After being turned down by Steve Spurrier and Tony Dungy for the head coach job, the Panthers hired New York Giants defensive coordinator John Fox as the team’s third head coach. Fox was known for defensive discipline and it would be needed to improve a team that had finished in the bottom of the defensive rankings the previous year. Fox looked to the 2002 NFL Draft to begin revamping the franchise, starting with the second overall pick; Julius Peppers. Peppers was a dominating defensive end at the University of North Carolina and he was a solid fit for Fox’s defensive plan. The Panthers also picked up linebacker Will Witherspoon and running back DeShaun Foster in the draft. Peppers combined with fellow defensive end Mike Rucker and defensive tackles Brentson Buckner and Kris Jenkins to form what many football experts called the best defensive line in the game. Meanwhile, Mike Minter anchored the secondary, while Witherspoon (affectionately called "Spoon" by fans & teammates) and Mark Fields led the linebacker corps. Fox’s defense-first philosophy worked well as the Panthers improved to 7–9 and posted the second-best overall defense in the league including allowing a league-low 3.69 yards per rushing attempt. The 2003 season began with the Panthers drafting several young prospects, including Ricky Manning, Jr. out of UCLA at cornerback, and Jordan Gross at offensive tackle. In addition, quarterback Jake Delhomme, running back Stephen Davis, and wide receiver Ricky Proehl were signed in the off-season, making additions to an offense that needed to complement a top-ranked defense. The team was not without tragedy, however, as it was revealed that former linebacker and coach Sam Mills was diagnosed with intestinal cancer; additionally, linebacker Mark Fields was diagnosed with Hodgkin’s Disease. The team used their struggle as inspiration, and started the season 5–0. Jake Delhomme replaced Rodney Peete at quarterback by halftime of the season opener, then led the Panthers to a fourth quarter comeback, thus winning the starting job. Delhomme eventually led the team to an 11–5 record, the NFC South Division title and a playoff berth. In the playoffs, they easily defeated the Cowboys 29–10 in a home Wildcard game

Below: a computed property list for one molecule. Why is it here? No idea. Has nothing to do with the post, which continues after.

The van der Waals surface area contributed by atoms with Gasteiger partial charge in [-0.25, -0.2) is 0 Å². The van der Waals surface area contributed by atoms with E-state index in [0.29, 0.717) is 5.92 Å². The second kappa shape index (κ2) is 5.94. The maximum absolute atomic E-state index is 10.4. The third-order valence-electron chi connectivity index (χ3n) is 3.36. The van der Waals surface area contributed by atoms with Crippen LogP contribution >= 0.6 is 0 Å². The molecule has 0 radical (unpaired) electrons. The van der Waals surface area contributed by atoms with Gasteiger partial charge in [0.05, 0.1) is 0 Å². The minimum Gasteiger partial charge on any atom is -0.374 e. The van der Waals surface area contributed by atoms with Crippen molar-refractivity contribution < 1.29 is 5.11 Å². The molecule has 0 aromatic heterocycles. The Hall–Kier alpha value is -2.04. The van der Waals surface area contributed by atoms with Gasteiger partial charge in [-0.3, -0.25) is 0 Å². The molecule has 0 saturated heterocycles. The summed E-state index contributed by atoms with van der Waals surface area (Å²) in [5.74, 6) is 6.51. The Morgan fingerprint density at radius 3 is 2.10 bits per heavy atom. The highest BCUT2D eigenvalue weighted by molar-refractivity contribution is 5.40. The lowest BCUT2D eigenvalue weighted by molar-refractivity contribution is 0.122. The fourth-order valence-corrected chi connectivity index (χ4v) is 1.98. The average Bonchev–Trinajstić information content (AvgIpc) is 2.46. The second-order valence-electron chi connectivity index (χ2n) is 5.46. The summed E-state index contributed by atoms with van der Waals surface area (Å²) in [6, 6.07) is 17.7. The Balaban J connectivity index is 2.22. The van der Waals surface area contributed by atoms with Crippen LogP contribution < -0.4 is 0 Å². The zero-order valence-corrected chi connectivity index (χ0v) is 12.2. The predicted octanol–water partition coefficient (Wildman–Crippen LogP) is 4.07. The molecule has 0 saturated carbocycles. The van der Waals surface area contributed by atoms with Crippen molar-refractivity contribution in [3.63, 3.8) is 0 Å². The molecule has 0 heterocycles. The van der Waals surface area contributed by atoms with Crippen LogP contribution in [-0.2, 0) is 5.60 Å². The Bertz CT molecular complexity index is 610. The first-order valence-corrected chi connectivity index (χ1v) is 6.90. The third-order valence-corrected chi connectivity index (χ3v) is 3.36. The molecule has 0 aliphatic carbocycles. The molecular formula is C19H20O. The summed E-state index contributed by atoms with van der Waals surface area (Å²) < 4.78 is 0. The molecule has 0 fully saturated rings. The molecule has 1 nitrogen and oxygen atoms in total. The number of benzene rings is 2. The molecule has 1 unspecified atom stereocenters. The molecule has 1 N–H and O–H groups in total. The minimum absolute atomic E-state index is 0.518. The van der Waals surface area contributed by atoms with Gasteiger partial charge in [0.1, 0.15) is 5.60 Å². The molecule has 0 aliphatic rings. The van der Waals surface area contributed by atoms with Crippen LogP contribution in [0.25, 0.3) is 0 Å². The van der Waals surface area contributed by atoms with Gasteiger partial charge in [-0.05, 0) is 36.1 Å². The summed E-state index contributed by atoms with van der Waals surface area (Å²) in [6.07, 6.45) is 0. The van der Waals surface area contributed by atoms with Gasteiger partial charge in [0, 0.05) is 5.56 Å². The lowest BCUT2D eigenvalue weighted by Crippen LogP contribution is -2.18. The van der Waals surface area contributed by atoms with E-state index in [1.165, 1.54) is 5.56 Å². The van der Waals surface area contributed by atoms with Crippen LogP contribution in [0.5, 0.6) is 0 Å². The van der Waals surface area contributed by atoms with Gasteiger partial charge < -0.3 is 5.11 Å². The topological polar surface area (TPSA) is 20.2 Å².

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The multiple close games, won either in overtime or with a slim margin, gave way to a new nickname for the Panthers: the "Cardiac Cats." The experts all picked the Panthers to repeat their 2003 season success in 2004. Having selected cornerback Chris Gamble and wide receiver Keary Colbert with their top two picks in the 2004 draft, and not having lost any core players from their Super Bowl run, the team looked ready for their 10th Anniversary season. In addition, Mark Fields, who had missed the previous season with Hodgkin’s disease, returned and was ready to go. But the team suffered major injuries early on, as Steve Smith broke his leg in the season opener against Green Bay, Stephen Davis suffered a knee injury before the second game of the season, and Kris Jenkins had shoulder problems that benched him for the season, the Panthers had problems early on. In fact, the Panthers had 14 players on injured reserve, including their top four running backs, more than any other team. This led to a 1–7 start, and people began wondering if they would repeat the 1-15 season of 2001. However, backup fullback Nick Goings stepped up to the challenge with five 100-yd rushing games, Keary Colbert played better than most rookies thrown into the #2 receiver spot, and the defense held together despite the injuries to help the team win 6 of their last 8 games, and the Panthers barely missed the playoffs after losing a close game on a 60 yard field goal attempt that just fell short as time expired to New Orleans, finishing 7–9. Among the other things the Panthers did in 2004 to celebrate the 10th anniversary of the franchise, they named a 10th Anniversary All-Time Team (listed below). With the exception of tight end Wesley Walls, every offensive starter was on the team during their Super Bowl run of 2003. The only defensive players to make the anniversary team that played in the Super Bowl were the front four (Peppers, Rucker, Jenkins and Buckner), linebacker Dan Morgan, and safety Mike Minter. Pro Bowl punter Todd Sauerbrun made the squad as well. Naturally, kicker John Kasay made the team, since he has been the team’s kicker since its inception. Despite a home-opening loss to the New Orleans Saints to start off the 2005 season, 23–20 on an inspirational field goal by John Carney, and heightened by national feelings